The other day, after spending time with the Po-Zu team, I went to a yoga class with Susannah Hoffmann. We began the class by focusing on our breathing. In, out, in, out, in, out. Making the exhale slightly longer than the inhale. And then focusing on the pause that is in between the out breath and in breath. Extending the pause slightly, and putting our attention on this pause, rather than on the in breath and the out breath.
In our modern life, it is easy to lose the pause. Even if we take a moment to breathe deeply, our attention tends to be on the movement, the act of inhalation and exhalation. We are comfortable with that. I’ve been running around this morning, with a long list of things to do. Yet, just sitting here, and bringing awareness to the pause in my breathing, gives a different quality to the breath and a sense of calmness. Try it for yourself now. What effect does it have?
As you may know, Po-Zu actually means pause in Japanese. One of the aims of Po-Zu founder Sven Segal was to give our feet the ultimate rest (through innovations such as the coconut husk foot-mattress), because they bear all our weight. And, since the planet bears all our waste, to give the planet a rest too. In this case, our footprint really can help our ecological footprint.
In general, we tend not to look after our feet or give them much pause for thought. I know from my own experience that they are easily forgotten, particularly during the winter months when they are tucked away in socks and boots. One in six people in the US have foot problems, nine out of 10 women are wearing shoes that are too small for them and two-thirds of foot problems can be attributed to shoes.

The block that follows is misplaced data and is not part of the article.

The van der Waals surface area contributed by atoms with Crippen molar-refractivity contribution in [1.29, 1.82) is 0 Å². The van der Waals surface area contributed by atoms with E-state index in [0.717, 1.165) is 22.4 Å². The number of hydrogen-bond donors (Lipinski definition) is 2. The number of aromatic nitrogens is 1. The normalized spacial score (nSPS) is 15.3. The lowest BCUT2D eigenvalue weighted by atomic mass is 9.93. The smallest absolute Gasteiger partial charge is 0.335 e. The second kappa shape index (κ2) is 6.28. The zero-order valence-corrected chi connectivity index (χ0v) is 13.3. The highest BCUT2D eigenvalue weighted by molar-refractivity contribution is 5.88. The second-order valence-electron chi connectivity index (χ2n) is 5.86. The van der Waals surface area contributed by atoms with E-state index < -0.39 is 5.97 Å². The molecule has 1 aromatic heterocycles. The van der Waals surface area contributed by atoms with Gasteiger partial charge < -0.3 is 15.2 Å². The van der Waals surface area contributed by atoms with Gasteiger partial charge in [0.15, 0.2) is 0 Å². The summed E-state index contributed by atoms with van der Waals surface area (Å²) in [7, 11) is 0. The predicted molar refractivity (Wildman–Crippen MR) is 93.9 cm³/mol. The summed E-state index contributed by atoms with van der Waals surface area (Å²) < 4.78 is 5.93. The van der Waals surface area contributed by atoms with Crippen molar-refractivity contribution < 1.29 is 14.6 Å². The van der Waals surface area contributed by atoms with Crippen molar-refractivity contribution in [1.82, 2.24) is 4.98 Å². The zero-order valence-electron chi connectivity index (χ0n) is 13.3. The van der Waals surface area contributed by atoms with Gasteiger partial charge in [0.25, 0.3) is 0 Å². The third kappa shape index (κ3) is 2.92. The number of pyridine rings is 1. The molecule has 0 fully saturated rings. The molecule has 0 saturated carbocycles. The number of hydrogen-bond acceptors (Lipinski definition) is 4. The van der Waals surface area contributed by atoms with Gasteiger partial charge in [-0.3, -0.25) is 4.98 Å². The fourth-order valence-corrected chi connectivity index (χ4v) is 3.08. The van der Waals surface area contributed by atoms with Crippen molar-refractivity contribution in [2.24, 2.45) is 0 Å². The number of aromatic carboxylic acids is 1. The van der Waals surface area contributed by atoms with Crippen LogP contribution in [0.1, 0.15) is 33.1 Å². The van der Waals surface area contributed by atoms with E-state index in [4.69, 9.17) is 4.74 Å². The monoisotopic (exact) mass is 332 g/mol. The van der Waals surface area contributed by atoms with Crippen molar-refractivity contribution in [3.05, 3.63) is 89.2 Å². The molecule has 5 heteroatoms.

You might not initially associate yoga with care for the feet, with the focus tending to be on the fancy, bendy poses. But yoga teachers recognise that, precisely because feet bear all our weight, they deserve our care and attention. Some of my favourite poses are the standing poses like mountain pose, which is simply about standing tall and steady and breathing, and tree pose, in which your hands reach up above your head and you balance on one leg. The benefits of both poses include strengthening your feet. And, at home, or maybe in your yoga class if you are lucky, you can practice a simple yoga massage, working into the base of your feet with your fingers and stretching your toes. You may be surprised at how different you, and your feet, feel afterwards. This two minute video gives some useful tips.
Feet are our connection with the earth. And the ultimate aim of yoga is the feeling of peaceful connectedness with the universe. So perhaps one or more of your re-slow-lutions of the year could be to pause and acknowledge your feet which allow you to walk, run, jump and skip, to love your feet more and to try yoga or practice it more – and the practice of one will benefit the other.